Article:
A touch with Max Verstappen that caused a puncture in Canada, a moment of anger-fuelled idiocy behind the safety car in Azerbaijan and a front-left puncture at Silverstone cost him a lot of points, but aside from that, Vettel has done a sterling job and is a very deserving championship leader. Now Ferrari needs to step it up to see that he stays there.

Daniel Ricciardo has registered some strong results since the Spanish Grand Prix, where he finished third. The Red Bull Racing driver has since had four podium finishes, including a victory in Azerbaijan.   -  Getty Images

It was nice to see Kimi Raikkonen take a popular pole position in Monaco, and he’s had other weekends like Budapest where he’s been close to Vettel, but overall, he’s been further away from Vettel than Bottas has been from Hamilton. This means that as the season goes on, Ferrari may well start to play the team orders game to support its number one driver.

Red Bull Racing started the season on the back-foot. Unhappy with the aero correlation between the wind tunnel and the track, the team has worked hard at making up for lost time. Daniel Ricciardo has bagged some strong results since Red Bull started sorting out its car properly in Spain, including that opportunistic win in Baku, and has even managed to get ahead of Raikkonen in the championship.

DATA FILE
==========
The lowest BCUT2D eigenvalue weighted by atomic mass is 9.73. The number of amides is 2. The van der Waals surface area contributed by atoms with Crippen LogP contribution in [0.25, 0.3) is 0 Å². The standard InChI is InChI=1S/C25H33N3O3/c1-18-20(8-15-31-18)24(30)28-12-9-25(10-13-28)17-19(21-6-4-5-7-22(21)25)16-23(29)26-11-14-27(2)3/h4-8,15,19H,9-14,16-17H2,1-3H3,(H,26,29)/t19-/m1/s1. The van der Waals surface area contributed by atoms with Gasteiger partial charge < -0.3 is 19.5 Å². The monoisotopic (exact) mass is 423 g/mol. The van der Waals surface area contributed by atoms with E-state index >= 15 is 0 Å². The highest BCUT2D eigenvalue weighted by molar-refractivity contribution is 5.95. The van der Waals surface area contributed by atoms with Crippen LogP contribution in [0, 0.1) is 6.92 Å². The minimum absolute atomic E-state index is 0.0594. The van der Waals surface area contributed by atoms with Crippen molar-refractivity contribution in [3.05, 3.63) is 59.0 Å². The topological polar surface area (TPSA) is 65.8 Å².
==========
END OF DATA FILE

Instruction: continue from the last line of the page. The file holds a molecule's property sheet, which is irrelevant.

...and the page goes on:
But Ricciardo has generally been overshadowed by team-mate Verstappen in terms of pure performance so far this season. Too often reliability has let Verstappen down and taken him out of strong positions — brake failure in Bahrain, battery failure in Canada, engine failure in Baku, clutch failure in Austria. But then, he’s also been too aggressive on the opening laps in Spain and Hungary. Overall, Verstappen has, once again, proved this year that he is a once-in-a-generation talent that will just keep getting better and better.

The midfield battle has been good this year again. Force India has emerged as the leader of the pack but mainly because they’ve had two drivers scoring points consistently. Esteban Ocon has seriously impressed Force India with his rapid rate of progress over the first 11 races. He’s a very good prospect for the future and while Sergio Perez is ahead in the championship, the pace gap between the two Force India drivers is getting tighter and tighter.

Renault have made more progress than anyone else over the winter, as Nico Hulkenberg has shown this year. Early on, Renault seemed to have good qualifying pace but faded in the races. But since Silverstone, the team has gotten a lot better at tyre management, and can legitimately make a claim to having the fourth best car at the moment, I think.

Jolyon Palmer has had a tough season with plenty of reliability issues coupled with a lack of one lap pace when compared to Nico. This has left him under pressure for the drive, but I think Renault will stick with him until the end of the year.

Williams, Torro Rosso, McLaren and Haas have all shown flashes of speed and results, and overall there isn’t much to choose between them across the season. They all have different strengths and weaknesses — the Honda power unit seems to have taken a step backward this year in comparison with the opposition, which is very frustrating for McLaren and its drivers. Fernando Alonso’s sojourn at Indianapolis was probably the biggest motorsport news story of the year, and it was another little reminder of how a great talent is being wasted in that McLaren-Honda package at the moment. I’m looking forward to the second half of the season starting in Spa (August 27). There is plenty of racing still to come, and the battle for the World Championship is likely to go all the way to Abu Dhabi!